The posts could hurt feelings. They can haunt you when applying for college or jobs. They can get you in trouble at school, kicked off a sports teams and sometimes even in trouble with police.
The school sessions also touch on sharing too much personal information — eating habits, bathroom habits, schedules, moods and feelings — that you may regret having shared with classmates later on. One of the most common mistakes teens make: snapping a celebratory photo of their new driver’s license, with all their personal information visible, and posting it online.
The district is using existing staff and free online resources. Will Powell, a licensed teacher and Roosevelt’s technology coordinator, talked to a class of eighth-graders about sexting during a session last week.
The heartfelt promise from a boyfriend or girlfriend that “I will never show anyone else in the world” is often followed by “Oh my gosh! Oh my gosh! Someone should see this,” Powell tells students.
Powell cautioned students that studies suggest that more than 80 percent of sexting pictures sent by teens end up on adult-content websites.
He also advised students to think about their privacy settings and friend lists on social media: How much can someone find out about you by “Googling”? Do you know this person sending the friend request? Have you talked to them in the last month?
‘I have an account my parents don’t know about’
Powell will also present at the parents session on Tuesday.
He said the biggest mistake parents make is not proactively talking to their kids about digital citizenship, assuming they don’t have access, interest or parental permission to use social media.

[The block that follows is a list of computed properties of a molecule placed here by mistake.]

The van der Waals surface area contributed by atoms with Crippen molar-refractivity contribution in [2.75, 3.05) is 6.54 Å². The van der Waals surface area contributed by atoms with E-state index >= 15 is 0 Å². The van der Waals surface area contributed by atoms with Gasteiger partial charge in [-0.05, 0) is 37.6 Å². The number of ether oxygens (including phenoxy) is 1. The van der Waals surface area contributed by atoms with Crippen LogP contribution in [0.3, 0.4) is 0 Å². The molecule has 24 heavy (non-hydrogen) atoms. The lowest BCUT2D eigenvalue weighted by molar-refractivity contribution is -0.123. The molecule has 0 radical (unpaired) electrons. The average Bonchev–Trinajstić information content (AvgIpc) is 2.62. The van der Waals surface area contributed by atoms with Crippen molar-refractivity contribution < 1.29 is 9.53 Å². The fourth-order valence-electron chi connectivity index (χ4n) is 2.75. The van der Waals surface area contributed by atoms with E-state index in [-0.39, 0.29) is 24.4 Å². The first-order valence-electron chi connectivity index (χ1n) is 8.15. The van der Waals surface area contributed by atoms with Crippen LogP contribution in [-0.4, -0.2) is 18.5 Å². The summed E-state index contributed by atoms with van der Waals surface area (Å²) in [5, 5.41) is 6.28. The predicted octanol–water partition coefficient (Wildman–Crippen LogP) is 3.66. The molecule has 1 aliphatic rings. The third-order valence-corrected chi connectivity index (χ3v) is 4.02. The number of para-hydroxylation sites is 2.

“I don’t think you can take the position my child won’t be in the digital world. They are exposed to it by everybody else,” Blodgett said.
Powell said students often tell him, “ ‘I have an account my parents don’t know about.’ I’ve heard it from enough students. They are net savvy enough to create an account without you knowing. Even though you say no, there still needs to be a conversation going on.”
Starting the conversation and setting rules means teens are more likely to come to parents if they witness bullying or suspicious behavior online.
Often, teens don’t tell parents about suspicious or threatening behavior online because they fear their parents’ first reaction will be to take away the phone or table, Powell said.
“There has to be that conversation between a parent and student about what the expectations are. Set consequences for inappropriate posts and check on your students."
Powell recommends parents have all the passwords for their middle school students’ e-mail and social media accounts to regularly check activity.
“I think the parents should definitely have the password for their middle school kids, phone, e-mail, Twitter,” Powell said. “Then there is that gradual release. If your student is doing a great job and you don’t feel like you need to make those checks, back off a bit.”
Alison Feigh, who teaches students and parents across the state about Internet safety, said her main advice to parents overwhelmed at the ever-changing social media landscape is this: You don’t have to know all the inner workings of a car to set limits on teen driving. Likewise, you don’t need to know all the details of every app or social media site to set standards for online behavior.
Feigh, program coordinator at the Jacob Wetterling Resource Center, said the most important piece of Internet safety is identifying a real-life support system with their kids.